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The Neocortex: Encoding
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So if you want to simulate a mammalian neocortex in part or in whole, in software, how might you go about doing it? It's fairly uncontroversial to describe the human brain as one of the most complex structures that we know about. I've heard the comparison to a football stadium filled with spaghetti.

But it's not that chaotic. Over the past decades, neuroscientists have painstakingly studied central nervous systems and found structure and regularity where it seemed daunting to find. Some organizational principles we do know about are high degrees of symmetry, modularity, and hierarchy.

One approach that could be taken would be to try to code each and every feature, every neuron and connection, from scratch. Another might be to borrow some ideas from biology, and use the power of evolution to construct a simulated phenotype from an artificial genotype. This allows you to represent the model in much more compact form, and to experiment with parameters at the genetic level, inducing large-scale changes in the phenotype. Evolutionary algorithms are also very good at optimizing parameter spaces that are very large. That just means that if you have a lot of things that need tweaked, evolution is good at it.

I've applied evolutionary algorithms to artificial neural networks before, using the NEAT algorithm. NEAT was a step forward, but it has severe limitations. First of all, it uses what's called a direct encoding. This means that every feature in the phenotype is encoded explicitly as a separate gene in the genotype. There's a 1-to-1 mapping between genes and traits. But a moment's reflection reveals that this isn't analogous at all to biological systems.

There are roughly 100,000,000,000 neurons in your brain and about 20,000-25,000 genes in your DNA. So every neuron simply can't be encoded as a separate gene. So how does DNA produce a structure with 100 billion neurons and trillions of connections? It uses a form of indirect encoding, a 1-to-many mapping between genotype and phenotype. You don't have genetic encoding for every hair on your head. You have the information for building that structure, and then you have regulatory DNA that determines when, where, and how many are built. (To any biologists in the audience...if I'm butchering this or grossly oversimplifying, let me know).

So the way I'm going to encode my neocortical model is through the use of a hierarchical, iterative representation. For example:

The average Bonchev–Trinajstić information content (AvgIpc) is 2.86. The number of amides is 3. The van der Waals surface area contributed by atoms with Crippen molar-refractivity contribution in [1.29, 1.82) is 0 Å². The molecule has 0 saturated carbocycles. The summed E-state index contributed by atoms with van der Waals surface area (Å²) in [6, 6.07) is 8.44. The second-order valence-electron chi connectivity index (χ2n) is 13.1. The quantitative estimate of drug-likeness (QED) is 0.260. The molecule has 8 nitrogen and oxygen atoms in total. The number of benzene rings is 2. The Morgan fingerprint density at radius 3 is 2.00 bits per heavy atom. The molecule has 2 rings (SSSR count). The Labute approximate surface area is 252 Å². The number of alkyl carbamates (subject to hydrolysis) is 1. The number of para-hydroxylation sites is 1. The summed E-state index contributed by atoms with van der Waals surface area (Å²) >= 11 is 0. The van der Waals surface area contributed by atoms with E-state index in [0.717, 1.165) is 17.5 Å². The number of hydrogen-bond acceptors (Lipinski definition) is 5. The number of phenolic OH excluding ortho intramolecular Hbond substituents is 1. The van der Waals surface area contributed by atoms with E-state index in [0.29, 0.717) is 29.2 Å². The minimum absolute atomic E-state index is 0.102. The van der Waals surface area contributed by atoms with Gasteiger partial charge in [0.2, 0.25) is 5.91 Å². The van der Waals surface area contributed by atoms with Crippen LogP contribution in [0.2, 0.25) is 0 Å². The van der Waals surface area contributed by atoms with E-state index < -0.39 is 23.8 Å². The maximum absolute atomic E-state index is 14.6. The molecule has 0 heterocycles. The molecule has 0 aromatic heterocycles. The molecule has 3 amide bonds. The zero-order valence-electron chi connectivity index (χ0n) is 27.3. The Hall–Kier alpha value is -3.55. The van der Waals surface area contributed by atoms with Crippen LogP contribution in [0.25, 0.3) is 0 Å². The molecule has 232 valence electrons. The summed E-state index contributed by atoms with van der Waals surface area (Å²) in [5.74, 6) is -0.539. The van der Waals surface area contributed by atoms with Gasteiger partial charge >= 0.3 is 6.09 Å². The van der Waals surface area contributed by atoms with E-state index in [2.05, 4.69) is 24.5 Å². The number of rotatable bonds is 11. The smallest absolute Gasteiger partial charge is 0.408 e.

[neuron n=12][connection]

The pseudocode above describes a single neuron with 12 connections. The genes to the right encode lower-level features, and n is like a regulatory region describing the number of lower-level features. With this representation, you can just keep adding terms to the left, and build increasingly large, complex, hierarchical structures. For example:

[minicolumn n=85][neuron n=10][connection]

This describes a network composed of one minicolumn, which contains 85 neurons, each with 10 connections.

[sheet n=100][minicolumn n=85][neuron n=10][connection]

By adding another single term, we can create a sheet composed of 100 of these minicolumns. Now, I'm leaving out a lot of information for simplicity's sake. There are regulatory aspects that determine the spatial layout, how lower-level features are packed into a given region, and so on...but hopefully you get the idea.

I believe that the evolution of human intelligence involved the formation of a precursor module, something akin to the cortical minicolumn, that performed a very useful task (invariant pattern learning, inference, and prediction). I think this module allowed for the easy scalability of mammalian brains, enhancing existing functions (e.g. visual processing) and adding new functions (e.g. human language) through the mutation of regulatory sequences affecting the number and distribution of minicolumns.

That's the idea, anyway. In my model, mutations will affect the number and distribution of features. We'll see how it goes.

Next time I'll talk about how learning and development take place in the model.

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